I have been with my husband, Alex, for four and a half years. And our boyfriend, Jon, has been with us for a year and a half.
Before I found myself in one, I resisted the idea of a polyamorous relationship—I made fun of my friends who were in "triads." I thought the whole concept was ridiculous. But when we met Jon, my perspective shifted.
As Jon entered our life, Alex and I tried to control the situation as best we could. We agreed to only text him in a group, so everyone could see everything we discussed with him, while Alex and I maintained our own separate conversations. Alex and I would confer together on the major decisions of our relationship, and then we would bring the results of those deliberations to Jon.
Basically, we tried to treat a relationship developing between three people like it was developing between two, with Alex and I as one party and Jon as the other. This, of course, is untenable. Equality is essential to making relationships work. If we were really going to do this new thing with Jon, Alex and I would have to change how our own relationship operated. But I had no role models to teach me how to do this thing—a problem I hope to address in writing about our relationship publicly.
People reach out to me all the time with questions about open and polyamorous relationships based on pieces I've written. A disproportionate number of them revolve around jealousy and insecurity: How do you avoid becoming jealous if your partner is sleeping with other men?
I've found that if I ever feel jealousy, the root of that emotion almost always comes from not feeling good enough for Jon or Alex. Jealousy always equals insecurity for me.
And jealousy is normal—it happens all the time, no matter what kind of relationship you're in. It's part of being human. But at the end of the day, it's how we react to that jealousy that matters. I constantly have to remind myself to shift the focus of my thoughts back to me: What am I really afraid of? Why do I not believe I am deserving of all this love?
Falling in love with Jon—and watching Alex fall in love with Jon—taught me that there is more love out there in this world than I had ever imagined. But we struggled in the process. Three-way fucking is hot; three-way fighting is a nightmare.
Once, I received an email from a reader who had started dating a new guy with his partner. The three of them had their first fight, and he felt like his partner and their boyfriend were ganging up on him—had I ever experienced that?
Sure I had. In a relationship between three people, it is almost impossible for someone not to feel like the odd man out.
I remember a fight Jon, Alex, and I had in Vancouver. Alex was about to go away for six months to work on a TV show, and we were spending a few days together, just the three of us. We were on Granville Island, and I remember a moment where I caught their hands touching. It was a romantic and beautiful image, but for some reason, it made me feel jealous, insecure, and afraid that they were falling more in love with each other than they were with me. That's when we started fighting, and though I can't remember what we fought about, I'm sure I started it. Even though all I needed to do to feel included was reach out to hold their hands, I closed off, shut down, and created what I was afraid would happen.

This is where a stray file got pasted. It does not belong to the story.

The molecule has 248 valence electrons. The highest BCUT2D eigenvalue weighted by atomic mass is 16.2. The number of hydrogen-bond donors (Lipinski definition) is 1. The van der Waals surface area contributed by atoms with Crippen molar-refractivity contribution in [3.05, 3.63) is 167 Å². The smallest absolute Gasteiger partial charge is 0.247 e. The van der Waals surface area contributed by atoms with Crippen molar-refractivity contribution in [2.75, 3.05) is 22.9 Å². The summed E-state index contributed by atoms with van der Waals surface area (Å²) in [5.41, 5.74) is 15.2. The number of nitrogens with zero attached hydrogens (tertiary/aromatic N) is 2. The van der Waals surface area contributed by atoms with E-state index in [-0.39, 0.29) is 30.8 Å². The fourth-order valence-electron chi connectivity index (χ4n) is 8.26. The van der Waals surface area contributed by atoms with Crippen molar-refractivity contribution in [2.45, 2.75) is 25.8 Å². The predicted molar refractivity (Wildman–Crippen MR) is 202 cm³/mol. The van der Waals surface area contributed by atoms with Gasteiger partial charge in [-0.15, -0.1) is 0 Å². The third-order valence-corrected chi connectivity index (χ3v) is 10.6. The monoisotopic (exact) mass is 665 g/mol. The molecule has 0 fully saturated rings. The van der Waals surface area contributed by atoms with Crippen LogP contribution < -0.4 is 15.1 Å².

Later that night, I pretended to fall out of bed (in reality, I threw myself onto the floor). I stormed out of the apartment we were renting and marched to the elevator, waiting for one of them to come stop me, to prove they loved me.
People often ask me how we handled "coming out" as a polyamorous couple to our family and friends. There's no easy answer for that.
Alex and I introduced Jon to our family and friends at our wedding. It seemed, at the time, to be a good idea—everyone would be in one place at the same time, and we wanted Jon there, to be part of that experience with us.
Looking back, I can only imagine how hard that was for Jon, and for those closest to Alex and me. And today, my advice is to use caution and not open yourself up too quickly to the scrutiny and judgment of those who love you. While they may seem normal when you're part of them, polyamorous relationships are far outside the norm, and it's hard to expect everyone to just accept what we know: that love is vast, and that there are many ways to experience and express it. Polyamory scares people. For some, it challenges everything they believe to be true about love.
Once, someone told me I was proving every right-wing religious conservative's wildest fears about gay people true—that we were all amoral sluts, incapable of monogamy or serious relationships, who couldn't take marriage seriously. And this dude was gay. My response was: So what? Why can't I live my life on my own terms? Isn't that what we're fighting so hard for—the right to live how we choose? To not have my love and sex dictated by some arbitrary social structure? Why should anybody tell me how and who to love?
Then, there is the ultimate question: With all the complications and struggles, why do it?
I don't have a simple answer. I have been called greedy and selfish, even psychotic and monstrous. I don't think I am those things. Maybe this is just part of my nature.
I don't believe this kind of relationship is for everyone, and I don't think that polyamory is better than monogamy, or vice versa. I just think we find what works best for us.
And I am happier this way. I am happier with Alex and Jon, and I am happier that we are in an open relationship, and I get to meet and spend time with other guys. I am happier knowing that Jon and Alex get to explore and play and fall in love, too.
Being poly will not save your relationship. It won't solve any of your problems. Everything that scares you about it might come true. But it will also open doors inside you that you never knew existed—and it may even bring an opportunity to grow.